Today, Libarna sits in the Piedmont region in north west Italy, between the modern towns of Serravalle Scrivia and Arquata Scrivia. Its closest cities are Milan and Turin to the north and Genoa to the south. In ancient times, the region of Piedmont was known by the Romans as “Gallia Cisalpina”.
The earliest evidence of human settlement in the region dates back to the Neolithic period, during the 4th and 3rd millenia BCE. The next period from which we have evidence is quite a bit later, during the Iron Age, specifically from the 6th and 5th centuries BCE, when there may have been a settlement somewhere in close proximity to what we now know as Libarna.
During the first half of the 2nd century BCE, Rome was conducting military campaigns against the prominent tribes of the region and it is believed that Libarna was likely founded around this time. The year of 148 BCE is generally considered to be the earliest time that a Roman settlement would have been founded as it is the year the consular road, the Via Postumia was opened after the conclusion of the Second Punic War. The Via Postumia was the major trade route in northern Italy and connected the Etruscan city of Genoa on the west coast to Aquileia on the east. Libarna was strategically positioned along this major trade route as an important stopping point. It was built on a flat plain, protected from flooding, where it was easy to obtain supplies of water by digging wells and the natural formation of springs. The valley is crossed by both the Scrivia and Borbera rivers, important for trade, and is surrounded by hills providing excellent materials for construction. In particular, we know that sandstone from Serravalle was cut into large paving stones to line the streets of the city. The river pebbles and sand were also used for masonry and concrete when building commenced.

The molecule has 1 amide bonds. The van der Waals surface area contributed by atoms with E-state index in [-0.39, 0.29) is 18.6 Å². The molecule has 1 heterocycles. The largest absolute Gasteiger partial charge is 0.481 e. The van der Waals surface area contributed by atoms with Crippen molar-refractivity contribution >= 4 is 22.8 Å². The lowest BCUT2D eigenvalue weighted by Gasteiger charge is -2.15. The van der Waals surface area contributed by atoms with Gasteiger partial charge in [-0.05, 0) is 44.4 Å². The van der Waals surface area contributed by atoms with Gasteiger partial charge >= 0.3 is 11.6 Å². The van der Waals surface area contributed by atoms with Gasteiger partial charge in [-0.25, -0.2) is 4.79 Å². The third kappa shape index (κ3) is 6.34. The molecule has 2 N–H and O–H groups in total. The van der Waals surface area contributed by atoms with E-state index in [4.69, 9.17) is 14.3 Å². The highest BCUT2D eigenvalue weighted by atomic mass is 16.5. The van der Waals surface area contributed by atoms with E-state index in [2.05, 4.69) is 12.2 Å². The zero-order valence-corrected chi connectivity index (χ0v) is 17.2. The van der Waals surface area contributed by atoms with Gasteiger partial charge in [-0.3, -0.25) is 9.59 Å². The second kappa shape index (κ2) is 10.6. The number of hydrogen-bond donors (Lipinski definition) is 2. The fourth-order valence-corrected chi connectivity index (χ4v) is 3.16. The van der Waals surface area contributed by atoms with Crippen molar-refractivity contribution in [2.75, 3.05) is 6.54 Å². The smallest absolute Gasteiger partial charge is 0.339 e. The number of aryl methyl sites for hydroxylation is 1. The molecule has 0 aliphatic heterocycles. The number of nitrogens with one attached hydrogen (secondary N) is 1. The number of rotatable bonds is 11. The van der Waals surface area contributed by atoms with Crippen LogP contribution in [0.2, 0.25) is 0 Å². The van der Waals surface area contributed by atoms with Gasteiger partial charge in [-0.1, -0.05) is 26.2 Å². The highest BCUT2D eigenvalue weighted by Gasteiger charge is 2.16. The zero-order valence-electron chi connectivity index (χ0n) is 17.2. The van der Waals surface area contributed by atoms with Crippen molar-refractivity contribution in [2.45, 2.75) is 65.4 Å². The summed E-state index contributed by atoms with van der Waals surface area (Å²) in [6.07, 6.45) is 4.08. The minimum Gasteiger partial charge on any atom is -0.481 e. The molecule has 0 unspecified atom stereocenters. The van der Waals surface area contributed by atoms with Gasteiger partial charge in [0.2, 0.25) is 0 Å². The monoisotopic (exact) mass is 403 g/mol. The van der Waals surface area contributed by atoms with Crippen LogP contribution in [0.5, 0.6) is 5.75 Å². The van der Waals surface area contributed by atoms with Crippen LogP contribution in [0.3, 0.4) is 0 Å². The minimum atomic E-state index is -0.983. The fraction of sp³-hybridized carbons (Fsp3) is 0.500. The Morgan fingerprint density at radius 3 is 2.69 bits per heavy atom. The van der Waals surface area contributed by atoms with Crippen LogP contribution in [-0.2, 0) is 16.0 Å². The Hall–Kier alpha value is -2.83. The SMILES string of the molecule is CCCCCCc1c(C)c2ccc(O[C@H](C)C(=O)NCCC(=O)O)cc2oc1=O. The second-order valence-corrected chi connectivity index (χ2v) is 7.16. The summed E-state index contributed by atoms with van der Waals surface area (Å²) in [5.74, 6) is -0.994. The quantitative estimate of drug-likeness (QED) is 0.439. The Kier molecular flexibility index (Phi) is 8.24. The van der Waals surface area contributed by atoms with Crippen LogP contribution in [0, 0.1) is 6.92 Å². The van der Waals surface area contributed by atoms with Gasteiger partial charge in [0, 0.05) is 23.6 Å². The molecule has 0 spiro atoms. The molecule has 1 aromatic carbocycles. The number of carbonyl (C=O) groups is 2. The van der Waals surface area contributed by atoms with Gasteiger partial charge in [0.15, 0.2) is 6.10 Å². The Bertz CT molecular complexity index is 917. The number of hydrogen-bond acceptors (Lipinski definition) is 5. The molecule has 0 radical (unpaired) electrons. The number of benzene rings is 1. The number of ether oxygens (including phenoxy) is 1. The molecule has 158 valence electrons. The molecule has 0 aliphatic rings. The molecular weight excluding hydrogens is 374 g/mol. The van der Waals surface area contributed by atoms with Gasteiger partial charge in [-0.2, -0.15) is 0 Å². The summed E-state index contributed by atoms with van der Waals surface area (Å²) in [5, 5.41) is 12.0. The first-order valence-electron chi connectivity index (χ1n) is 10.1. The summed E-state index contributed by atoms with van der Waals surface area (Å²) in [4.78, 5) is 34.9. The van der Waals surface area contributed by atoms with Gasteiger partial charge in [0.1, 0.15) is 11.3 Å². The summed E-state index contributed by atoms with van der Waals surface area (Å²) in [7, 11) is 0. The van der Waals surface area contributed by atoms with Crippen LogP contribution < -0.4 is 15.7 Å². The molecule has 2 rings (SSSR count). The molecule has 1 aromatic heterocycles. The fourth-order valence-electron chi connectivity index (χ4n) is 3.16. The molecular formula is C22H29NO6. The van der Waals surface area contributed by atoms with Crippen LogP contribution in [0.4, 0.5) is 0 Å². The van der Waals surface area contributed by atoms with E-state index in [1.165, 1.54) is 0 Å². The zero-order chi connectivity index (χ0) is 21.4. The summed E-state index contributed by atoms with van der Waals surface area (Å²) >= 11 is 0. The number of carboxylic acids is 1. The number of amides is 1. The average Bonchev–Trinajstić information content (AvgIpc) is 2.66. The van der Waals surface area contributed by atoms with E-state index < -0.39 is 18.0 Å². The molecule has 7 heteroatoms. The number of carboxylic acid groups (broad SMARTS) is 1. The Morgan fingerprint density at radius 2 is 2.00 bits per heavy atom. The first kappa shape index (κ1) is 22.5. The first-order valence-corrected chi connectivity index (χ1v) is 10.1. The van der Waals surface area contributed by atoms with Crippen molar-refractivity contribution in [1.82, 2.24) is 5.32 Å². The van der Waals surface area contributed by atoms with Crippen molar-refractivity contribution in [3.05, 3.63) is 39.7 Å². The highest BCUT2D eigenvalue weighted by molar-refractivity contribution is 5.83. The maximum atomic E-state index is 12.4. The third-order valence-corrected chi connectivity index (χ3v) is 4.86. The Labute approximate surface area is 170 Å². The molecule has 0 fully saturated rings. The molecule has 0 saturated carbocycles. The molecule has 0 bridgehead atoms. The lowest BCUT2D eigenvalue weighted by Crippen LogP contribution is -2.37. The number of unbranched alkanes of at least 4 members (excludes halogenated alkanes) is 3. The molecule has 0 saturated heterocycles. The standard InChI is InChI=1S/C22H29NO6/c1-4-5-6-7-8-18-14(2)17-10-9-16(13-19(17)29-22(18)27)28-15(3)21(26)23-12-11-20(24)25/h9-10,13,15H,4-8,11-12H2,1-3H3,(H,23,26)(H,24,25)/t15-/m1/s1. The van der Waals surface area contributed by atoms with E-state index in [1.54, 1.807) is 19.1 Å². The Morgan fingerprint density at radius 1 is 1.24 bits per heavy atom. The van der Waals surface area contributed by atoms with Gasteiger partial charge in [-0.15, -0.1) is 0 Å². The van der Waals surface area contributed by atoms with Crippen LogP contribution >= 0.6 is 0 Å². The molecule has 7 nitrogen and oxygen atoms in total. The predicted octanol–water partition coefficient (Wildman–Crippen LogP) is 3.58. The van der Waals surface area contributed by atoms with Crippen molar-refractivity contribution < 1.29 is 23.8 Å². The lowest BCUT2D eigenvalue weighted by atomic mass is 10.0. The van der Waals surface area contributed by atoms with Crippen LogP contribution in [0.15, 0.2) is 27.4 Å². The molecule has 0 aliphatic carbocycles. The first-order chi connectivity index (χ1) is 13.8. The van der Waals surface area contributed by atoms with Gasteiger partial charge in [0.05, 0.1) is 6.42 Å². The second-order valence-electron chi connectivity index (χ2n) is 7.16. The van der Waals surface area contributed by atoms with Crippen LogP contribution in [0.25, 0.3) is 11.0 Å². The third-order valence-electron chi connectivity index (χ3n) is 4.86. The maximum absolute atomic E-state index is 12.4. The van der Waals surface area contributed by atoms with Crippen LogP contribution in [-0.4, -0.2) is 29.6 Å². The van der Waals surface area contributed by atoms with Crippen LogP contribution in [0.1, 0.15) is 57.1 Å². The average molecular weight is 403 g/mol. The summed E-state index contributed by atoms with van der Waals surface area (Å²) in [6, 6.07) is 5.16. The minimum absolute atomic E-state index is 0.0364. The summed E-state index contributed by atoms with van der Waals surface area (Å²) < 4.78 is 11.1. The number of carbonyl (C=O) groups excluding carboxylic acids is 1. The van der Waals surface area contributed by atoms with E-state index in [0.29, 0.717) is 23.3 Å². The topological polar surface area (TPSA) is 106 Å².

Most of the remains standing today date to the early Imperial period from the 1st century CE, which indicates a period of economic change within the area. Libarna would have been a beautiful and prosperous city at its height. Cisalpine Gaul was described by Cicero as the “flower of Italy” and an ornament of dignity for the empire, due to the relative peace between municipal towns and Roman colonies as well as the joint support for Rome and the Roman people. Less than 100 years after Cicero, Pliny the Elder also referenced Libarna, calling it “the splendour of Liguria”.
After the 2nd century, less evidence in the city has been revealed, although tombs and a pottery kiln dating to the 4th and 5th centuries have been identified, demonstrating that the city was still occupied. It is believed that there was some activity in the early medieval period, demonstrated by the presence of a church and cemetery, however there is little evidence of this at present.
Libarna was likely abandoned some time after the 6th century and is now mostly covered by farmland. This period of decline and abandonment is not well understood, and although there is some evidence for medieval structures in the area, this is poorly documented. It became a citta morta or “dead city” and soon fell into ruin.